When tears flow down your eyes they drain into what’s commonly referred to as tear ducts. These ducts are a drainage system that empty into your nose. Tears gain entry through a tiny hole at the inside corner of each eye, where your upper and lower eyelids meet. Once inside, they course through the small canal to the lacrimal sac. From here tears are dumped into your nasal cavity through the nasolacrimal duct, where the fluid mixes with mucus. This explains why your nose runs when you cry.
Problems with a tear duct usually involves dacryocystitis or blockage. Dacryocystitis is inflammation of the lacrimal sac. Most common reason for this sac to become inflamed is a blockage leading to infection. This type of duct problem results in excess tearing (epiphora). And you may also experience a bump, redness and discharge from the inside corner of your eye.
Blockage is another excessive tearing problem, which can occur anywhere along your tear’s drainage system. Watery eyes causing blurred vision are the most common symptoms of an obstructed tear duct. And swelling may occur on the inside corner of your eye due to fluid accumulation.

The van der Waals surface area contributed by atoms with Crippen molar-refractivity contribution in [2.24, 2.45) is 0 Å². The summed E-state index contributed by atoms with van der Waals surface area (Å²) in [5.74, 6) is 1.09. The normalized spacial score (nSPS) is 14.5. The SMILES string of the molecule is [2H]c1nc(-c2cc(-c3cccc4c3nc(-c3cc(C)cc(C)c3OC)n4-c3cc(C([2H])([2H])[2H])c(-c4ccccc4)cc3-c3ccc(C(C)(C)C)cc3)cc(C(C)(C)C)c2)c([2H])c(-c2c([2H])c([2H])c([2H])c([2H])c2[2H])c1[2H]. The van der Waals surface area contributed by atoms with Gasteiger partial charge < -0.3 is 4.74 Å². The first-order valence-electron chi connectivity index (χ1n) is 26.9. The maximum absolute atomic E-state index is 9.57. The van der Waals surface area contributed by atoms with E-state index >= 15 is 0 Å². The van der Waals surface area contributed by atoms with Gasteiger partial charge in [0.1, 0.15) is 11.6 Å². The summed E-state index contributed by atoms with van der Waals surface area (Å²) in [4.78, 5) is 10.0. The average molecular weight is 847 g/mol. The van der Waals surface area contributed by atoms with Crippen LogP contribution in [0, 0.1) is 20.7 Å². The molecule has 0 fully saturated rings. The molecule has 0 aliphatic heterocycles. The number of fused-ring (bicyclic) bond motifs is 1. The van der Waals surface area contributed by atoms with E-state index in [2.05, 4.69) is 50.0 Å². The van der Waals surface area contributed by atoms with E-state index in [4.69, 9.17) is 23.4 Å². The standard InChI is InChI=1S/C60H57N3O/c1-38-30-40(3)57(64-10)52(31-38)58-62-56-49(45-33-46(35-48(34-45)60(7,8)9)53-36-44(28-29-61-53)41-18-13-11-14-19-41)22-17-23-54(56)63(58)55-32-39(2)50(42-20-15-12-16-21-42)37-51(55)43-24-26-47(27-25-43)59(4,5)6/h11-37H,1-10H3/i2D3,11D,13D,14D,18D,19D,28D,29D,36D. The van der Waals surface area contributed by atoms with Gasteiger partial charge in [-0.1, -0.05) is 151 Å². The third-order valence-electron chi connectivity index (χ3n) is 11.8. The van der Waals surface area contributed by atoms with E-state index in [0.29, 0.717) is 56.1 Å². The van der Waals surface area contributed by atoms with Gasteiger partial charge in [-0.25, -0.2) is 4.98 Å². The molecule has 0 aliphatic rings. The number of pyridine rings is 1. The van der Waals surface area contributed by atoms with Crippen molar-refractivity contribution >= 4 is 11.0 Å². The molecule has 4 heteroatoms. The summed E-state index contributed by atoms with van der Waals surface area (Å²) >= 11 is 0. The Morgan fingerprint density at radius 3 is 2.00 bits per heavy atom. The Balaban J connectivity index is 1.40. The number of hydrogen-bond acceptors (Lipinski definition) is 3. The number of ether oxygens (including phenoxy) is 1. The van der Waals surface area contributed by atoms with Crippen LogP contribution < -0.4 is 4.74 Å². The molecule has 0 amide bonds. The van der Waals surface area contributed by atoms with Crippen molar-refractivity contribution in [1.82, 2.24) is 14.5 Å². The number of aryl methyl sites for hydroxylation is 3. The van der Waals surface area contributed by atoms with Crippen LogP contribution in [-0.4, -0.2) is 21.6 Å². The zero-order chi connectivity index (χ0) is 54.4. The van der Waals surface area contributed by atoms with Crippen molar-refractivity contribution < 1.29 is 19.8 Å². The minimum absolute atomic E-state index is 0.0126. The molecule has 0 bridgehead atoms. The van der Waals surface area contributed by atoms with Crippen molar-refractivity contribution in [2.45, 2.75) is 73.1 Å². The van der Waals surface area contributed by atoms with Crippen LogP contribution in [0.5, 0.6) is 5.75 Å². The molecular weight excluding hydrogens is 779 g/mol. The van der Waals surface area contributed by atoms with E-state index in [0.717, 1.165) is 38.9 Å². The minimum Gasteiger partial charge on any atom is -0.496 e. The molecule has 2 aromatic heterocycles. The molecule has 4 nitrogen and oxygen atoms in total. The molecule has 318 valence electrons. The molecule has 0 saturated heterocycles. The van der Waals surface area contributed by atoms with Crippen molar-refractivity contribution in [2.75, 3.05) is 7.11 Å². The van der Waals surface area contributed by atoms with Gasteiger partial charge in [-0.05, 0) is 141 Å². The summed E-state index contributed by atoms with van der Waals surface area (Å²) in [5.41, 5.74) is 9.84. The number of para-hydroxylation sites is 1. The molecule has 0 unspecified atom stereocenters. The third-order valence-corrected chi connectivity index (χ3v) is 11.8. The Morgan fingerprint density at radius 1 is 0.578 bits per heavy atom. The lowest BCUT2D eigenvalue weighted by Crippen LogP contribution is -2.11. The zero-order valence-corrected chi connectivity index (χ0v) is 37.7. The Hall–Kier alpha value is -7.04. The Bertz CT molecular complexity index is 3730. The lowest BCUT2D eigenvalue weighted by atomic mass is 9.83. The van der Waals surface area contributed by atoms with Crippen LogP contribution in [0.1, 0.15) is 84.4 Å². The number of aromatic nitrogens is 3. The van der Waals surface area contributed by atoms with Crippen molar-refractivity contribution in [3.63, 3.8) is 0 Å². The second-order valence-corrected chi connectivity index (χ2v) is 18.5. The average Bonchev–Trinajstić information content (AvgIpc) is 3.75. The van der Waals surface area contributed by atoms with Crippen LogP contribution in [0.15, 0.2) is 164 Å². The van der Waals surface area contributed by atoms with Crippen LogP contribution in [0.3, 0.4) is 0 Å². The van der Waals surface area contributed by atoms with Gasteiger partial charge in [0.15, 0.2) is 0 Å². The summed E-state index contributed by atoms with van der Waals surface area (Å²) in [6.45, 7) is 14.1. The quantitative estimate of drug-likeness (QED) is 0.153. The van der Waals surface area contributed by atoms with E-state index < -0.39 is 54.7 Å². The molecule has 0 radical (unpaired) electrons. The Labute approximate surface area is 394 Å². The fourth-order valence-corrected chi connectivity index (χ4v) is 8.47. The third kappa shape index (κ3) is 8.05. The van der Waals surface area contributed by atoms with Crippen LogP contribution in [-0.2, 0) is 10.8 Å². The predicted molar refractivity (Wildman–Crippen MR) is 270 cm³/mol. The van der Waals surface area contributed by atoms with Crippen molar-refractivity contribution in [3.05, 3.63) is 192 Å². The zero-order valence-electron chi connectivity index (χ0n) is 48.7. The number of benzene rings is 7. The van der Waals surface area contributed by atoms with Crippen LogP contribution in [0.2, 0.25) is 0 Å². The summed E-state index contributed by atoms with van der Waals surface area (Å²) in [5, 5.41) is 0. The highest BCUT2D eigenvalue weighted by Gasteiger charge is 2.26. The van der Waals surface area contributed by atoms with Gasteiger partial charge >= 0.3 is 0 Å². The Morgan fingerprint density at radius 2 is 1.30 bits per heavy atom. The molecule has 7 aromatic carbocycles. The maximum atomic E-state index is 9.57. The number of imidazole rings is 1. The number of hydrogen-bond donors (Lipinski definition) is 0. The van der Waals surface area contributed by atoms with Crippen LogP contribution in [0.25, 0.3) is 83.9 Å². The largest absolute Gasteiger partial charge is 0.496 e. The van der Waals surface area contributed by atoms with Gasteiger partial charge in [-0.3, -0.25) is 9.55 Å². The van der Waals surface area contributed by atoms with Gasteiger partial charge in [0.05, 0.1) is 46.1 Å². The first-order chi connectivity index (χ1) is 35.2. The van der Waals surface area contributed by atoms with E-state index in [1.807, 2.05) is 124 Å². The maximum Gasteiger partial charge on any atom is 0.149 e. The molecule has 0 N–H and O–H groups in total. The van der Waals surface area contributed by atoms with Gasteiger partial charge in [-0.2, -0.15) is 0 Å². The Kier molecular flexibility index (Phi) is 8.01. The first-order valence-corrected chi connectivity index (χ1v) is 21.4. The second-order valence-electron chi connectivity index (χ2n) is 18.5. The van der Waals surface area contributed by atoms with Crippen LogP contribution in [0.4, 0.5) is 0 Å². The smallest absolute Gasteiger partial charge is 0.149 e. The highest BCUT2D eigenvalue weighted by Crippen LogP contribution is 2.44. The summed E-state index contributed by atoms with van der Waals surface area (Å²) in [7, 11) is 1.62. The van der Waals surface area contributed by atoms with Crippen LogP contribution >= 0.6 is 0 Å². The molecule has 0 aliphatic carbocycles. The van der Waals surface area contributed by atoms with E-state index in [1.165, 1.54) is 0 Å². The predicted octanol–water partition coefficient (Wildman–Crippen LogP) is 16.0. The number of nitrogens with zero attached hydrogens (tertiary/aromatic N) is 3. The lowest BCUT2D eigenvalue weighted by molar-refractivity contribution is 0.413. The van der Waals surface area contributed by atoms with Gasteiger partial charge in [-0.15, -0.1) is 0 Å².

Tears failure to drain normally increases the risk of infection and inflammation of the eye or tear ducts. Infected tear ducts can cause red and sore inner eye corner swelling. Also, you may see crusty discharge around your eyes, with eyelids stuck together when you awake. And an upper respiratory infection, for instance a cold, flu or sinus infection, may worsen your symptoms.
Many babies are born with blocked tear ducts because the ducts fail to fully developed before birth. Generally, it’s because a thin tissue in the tear duct fails to open in time. For most infants, the problem resolves itself within the first year.
Other causes for blocked tear ducts are:
- nasal polyps
- sinus problems
- tear duct lining thickens
- long term use of topical medication that treats glaucoma
- side effect of chemotherapy drug used to treat breast, lung cancer
Gently massaging your tear ducts may help them drain. This can be done by using clean index finger on both sides of your nose and firmly stroke down. A warm compress applied to the area helps encourages drainage as well. An infection may be treated with antibiotics. If you have recurrent or chronic blockages, surgical opening of your tear ducts may be required.